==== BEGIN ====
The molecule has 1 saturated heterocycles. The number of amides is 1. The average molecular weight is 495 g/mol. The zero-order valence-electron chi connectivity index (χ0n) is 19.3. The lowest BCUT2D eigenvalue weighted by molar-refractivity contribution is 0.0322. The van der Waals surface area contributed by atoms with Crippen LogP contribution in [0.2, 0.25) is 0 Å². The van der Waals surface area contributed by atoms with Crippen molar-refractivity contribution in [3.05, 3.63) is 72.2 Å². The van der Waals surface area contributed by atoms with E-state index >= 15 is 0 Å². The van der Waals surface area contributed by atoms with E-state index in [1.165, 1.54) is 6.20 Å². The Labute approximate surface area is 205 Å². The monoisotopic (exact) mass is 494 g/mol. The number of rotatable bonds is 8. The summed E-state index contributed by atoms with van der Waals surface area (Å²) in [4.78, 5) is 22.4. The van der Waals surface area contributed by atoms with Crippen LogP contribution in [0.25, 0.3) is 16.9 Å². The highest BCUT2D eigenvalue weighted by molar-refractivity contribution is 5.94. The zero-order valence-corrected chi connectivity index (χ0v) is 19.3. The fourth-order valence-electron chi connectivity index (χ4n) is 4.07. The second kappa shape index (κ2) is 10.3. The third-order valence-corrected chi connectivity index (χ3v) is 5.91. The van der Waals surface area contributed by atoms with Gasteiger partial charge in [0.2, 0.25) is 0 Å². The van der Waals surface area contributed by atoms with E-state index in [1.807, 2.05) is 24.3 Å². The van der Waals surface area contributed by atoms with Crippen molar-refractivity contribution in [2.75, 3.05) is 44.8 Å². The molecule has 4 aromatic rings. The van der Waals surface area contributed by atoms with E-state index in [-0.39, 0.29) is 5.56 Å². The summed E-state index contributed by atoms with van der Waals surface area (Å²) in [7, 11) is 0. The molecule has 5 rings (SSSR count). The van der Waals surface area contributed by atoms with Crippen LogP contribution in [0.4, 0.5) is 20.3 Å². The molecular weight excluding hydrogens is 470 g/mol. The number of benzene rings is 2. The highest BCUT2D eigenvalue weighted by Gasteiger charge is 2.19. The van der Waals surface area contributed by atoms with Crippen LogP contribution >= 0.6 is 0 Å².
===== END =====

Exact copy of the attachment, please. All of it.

The molecule has 1 saturated heterocycles. The number of amides is 1. The average molecular weight is 495 g/mol. The zero-order valence-electron chi connectivity index (χ0n) is 19.3. The lowest BCUT2D eigenvalue weighted by molar-refractivity contribution is 0.0322. The van der Waals surface area contributed by atoms with Crippen LogP contribution in [0.2, 0.25) is 0 Å². The van der Waals surface area contributed by atoms with Crippen molar-refractivity contribution in [3.05, 3.63) is 72.2 Å². The van der Waals surface area contributed by atoms with E-state index >= 15 is 0 Å². The van der Waals surface area contributed by atoms with E-state index in [1.165, 1.54) is 6.20 Å². The Labute approximate surface area is 205 Å². The monoisotopic (exact) mass is 494 g/mol. The number of rotatable bonds is 8. The summed E-state index contributed by atoms with van der Waals surface area (Å²) in [4.78, 5) is 22.4. The van der Waals surface area contributed by atoms with Crippen LogP contribution in [0.25, 0.3) is 16.9 Å². The highest BCUT2D eigenvalue weighted by molar-refractivity contribution is 5.94. The zero-order valence-corrected chi connectivity index (χ0v) is 19.3. The fourth-order valence-electron chi connectivity index (χ4n) is 4.07. The second kappa shape index (κ2) is 10.3. The third-order valence-corrected chi connectivity index (χ3v) is 5.91. The van der Waals surface area contributed by atoms with Gasteiger partial charge in [0.2, 0.25) is 0 Å². The van der Waals surface area contributed by atoms with E-state index in [1.807, 2.05) is 24.3 Å². The van der Waals surface area contributed by atoms with Crippen molar-refractivity contribution in [2.75, 3.05) is 44.8 Å². The molecule has 4 aromatic rings. The van der Waals surface area contributed by atoms with E-state index in [-0.39, 0.29) is 5.56 Å². The summed E-state index contributed by atoms with van der Waals surface area (Å²) in [7, 11) is 0. The molecule has 5 rings (SSSR count). The van der Waals surface area contributed by atoms with Crippen LogP contribution in [0.4, 0.5) is 20.3 Å². The molecular weight excluding hydrogens is 470 g/mol. The number of benzene rings is 2. The highest BCUT2D eigenvalue weighted by Gasteiger charge is 2.19. The van der Waals surface area contributed by atoms with Crippen LogP contribution >= 0.6 is 0 Å².